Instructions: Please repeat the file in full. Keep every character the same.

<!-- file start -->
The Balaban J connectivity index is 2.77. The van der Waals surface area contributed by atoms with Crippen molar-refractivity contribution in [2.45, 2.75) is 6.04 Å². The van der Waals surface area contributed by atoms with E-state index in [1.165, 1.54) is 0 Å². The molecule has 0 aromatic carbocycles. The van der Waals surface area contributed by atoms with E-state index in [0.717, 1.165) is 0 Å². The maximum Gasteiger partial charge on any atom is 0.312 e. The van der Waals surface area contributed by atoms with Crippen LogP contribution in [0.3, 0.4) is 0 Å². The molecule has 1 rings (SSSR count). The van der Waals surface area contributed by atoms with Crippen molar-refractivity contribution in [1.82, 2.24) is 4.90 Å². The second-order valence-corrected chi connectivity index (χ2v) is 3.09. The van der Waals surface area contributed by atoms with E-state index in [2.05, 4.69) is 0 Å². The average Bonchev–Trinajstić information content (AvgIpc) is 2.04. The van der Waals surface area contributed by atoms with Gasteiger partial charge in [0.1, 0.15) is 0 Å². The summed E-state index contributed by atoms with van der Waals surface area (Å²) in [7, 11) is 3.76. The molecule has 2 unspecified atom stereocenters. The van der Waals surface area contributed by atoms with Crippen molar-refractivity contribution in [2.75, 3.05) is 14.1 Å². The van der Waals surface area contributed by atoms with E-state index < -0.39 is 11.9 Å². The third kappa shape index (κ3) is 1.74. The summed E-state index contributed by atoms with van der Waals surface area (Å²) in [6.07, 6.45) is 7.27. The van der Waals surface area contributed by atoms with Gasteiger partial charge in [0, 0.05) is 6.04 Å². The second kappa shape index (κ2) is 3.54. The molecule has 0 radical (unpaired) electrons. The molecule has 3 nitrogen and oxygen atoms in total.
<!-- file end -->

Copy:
The Balaban J connectivity index is 2.77. The van der Waals surface area contributed by atoms with Crippen molar-refractivity contribution in [2.45, 2.75) is 6.04 Å². The van der Waals surface area contributed by atoms with E-state index in [1.165, 1.54) is 0 Å². The molecule has 0 aromatic carbocycles. The van der Waals surface area contributed by atoms with E-state index in [0.717, 1.165) is 0 Å². The maximum Gasteiger partial charge on any atom is 0.312 e. The van der Waals surface area contributed by atoms with Crippen LogP contribution in [0.3, 0.4) is 0 Å². The molecule has 1 rings (SSSR count). The van der Waals surface area contributed by atoms with Crippen molar-refractivity contribution in [1.82, 2.24) is 4.90 Å². The second-order valence-corrected chi connectivity index (χ2v) is 3.09. The van der Waals surface area contributed by atoms with E-state index in [2.05, 4.69) is 0 Å². The average Bonchev–Trinajstić information content (AvgIpc) is 2.04. The van der Waals surface area contributed by atoms with Gasteiger partial charge in [0.1, 0.15) is 0 Å². The summed E-state index contributed by atoms with van der Waals surface area (Å²) in [7, 11) is 3.76. The molecule has 2 unspecified atom stereocenters. The van der Waals surface area contributed by atoms with Crippen molar-refractivity contribution in [2.75, 3.05) is 14.1 Å². The van der Waals surface area contributed by atoms with E-state index < -0.39 is 11.9 Å². The third kappa shape index (κ3) is 1.74. The summed E-state index contributed by atoms with van der Waals surface area (Å²) in [6.07, 6.45) is 7.27. The van der Waals surface area contributed by atoms with Gasteiger partial charge in [0, 0.05) is 6.04 Å². The second kappa shape index (κ2) is 3.54. The molecule has 0 radical (unpaired) electrons. The molecule has 3 nitrogen and oxygen atoms in total.